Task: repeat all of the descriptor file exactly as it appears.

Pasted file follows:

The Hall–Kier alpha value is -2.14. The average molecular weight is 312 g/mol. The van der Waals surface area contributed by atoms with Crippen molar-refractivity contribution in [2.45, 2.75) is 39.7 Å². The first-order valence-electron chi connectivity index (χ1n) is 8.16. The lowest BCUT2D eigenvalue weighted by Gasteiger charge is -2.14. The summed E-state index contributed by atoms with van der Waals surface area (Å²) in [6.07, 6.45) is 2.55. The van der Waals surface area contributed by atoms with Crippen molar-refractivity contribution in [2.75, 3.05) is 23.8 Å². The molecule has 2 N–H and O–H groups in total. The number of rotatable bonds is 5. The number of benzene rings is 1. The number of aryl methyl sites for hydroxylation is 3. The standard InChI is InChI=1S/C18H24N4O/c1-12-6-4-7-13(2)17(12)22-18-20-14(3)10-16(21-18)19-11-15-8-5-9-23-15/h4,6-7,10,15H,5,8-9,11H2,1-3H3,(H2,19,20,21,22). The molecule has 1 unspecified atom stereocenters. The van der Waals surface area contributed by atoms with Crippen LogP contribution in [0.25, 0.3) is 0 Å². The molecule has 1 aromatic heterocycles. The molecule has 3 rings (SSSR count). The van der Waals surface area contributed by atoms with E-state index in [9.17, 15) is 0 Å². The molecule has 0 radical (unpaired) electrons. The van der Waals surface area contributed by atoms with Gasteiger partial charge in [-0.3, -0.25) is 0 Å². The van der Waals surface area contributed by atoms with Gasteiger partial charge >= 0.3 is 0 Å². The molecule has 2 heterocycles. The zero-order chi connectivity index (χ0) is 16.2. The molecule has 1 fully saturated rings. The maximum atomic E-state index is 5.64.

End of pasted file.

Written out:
The Hall–Kier alpha value is -2.14. The average molecular weight is 312 g/mol. The van der Waals surface area contributed by atoms with Crippen molar-refractivity contribution in [2.45, 2.75) is 39.7 Å². The first-order valence-electron chi connectivity index (χ1n) is 8.16. The lowest BCUT2D eigenvalue weighted by Gasteiger charge is -2.14. The summed E-state index contributed by atoms with van der Waals surface area (Å²) in [6.07, 6.45) is 2.55. The van der Waals surface area contributed by atoms with Crippen molar-refractivity contribution in [2.75, 3.05) is 23.8 Å². The molecule has 2 N–H and O–H groups in total. The number of rotatable bonds is 5. The number of benzene rings is 1. The number of aryl methyl sites for hydroxylation is 3. The standard InChI is InChI=1S/C18H24N4O/c1-12-6-4-7-13(2)17(12)22-18-20-14(3)10-16(21-18)19-11-15-8-5-9-23-15/h4,6-7,10,15H,5,8-9,11H2,1-3H3,(H2,19,20,21,22). The molecule has 1 unspecified atom stereocenters. The van der Waals surface area contributed by atoms with Crippen LogP contribution in [0.25, 0.3) is 0 Å². The molecule has 1 aromatic heterocycles. The molecule has 3 rings (SSSR count). The van der Waals surface area contributed by atoms with E-state index in [9.17, 15) is 0 Å². The molecule has 0 radical (unpaired) electrons. The van der Waals surface area contributed by atoms with Gasteiger partial charge in [-0.3, -0.25) is 0 Å². The van der Waals surface area contributed by atoms with Gasteiger partial charge >= 0.3 is 0 Å². The molecule has 2 heterocycles. The zero-order chi connectivity index (χ0) is 16.2. The molecule has 1 fully saturated rings. The maximum atomic E-state index is 5.64.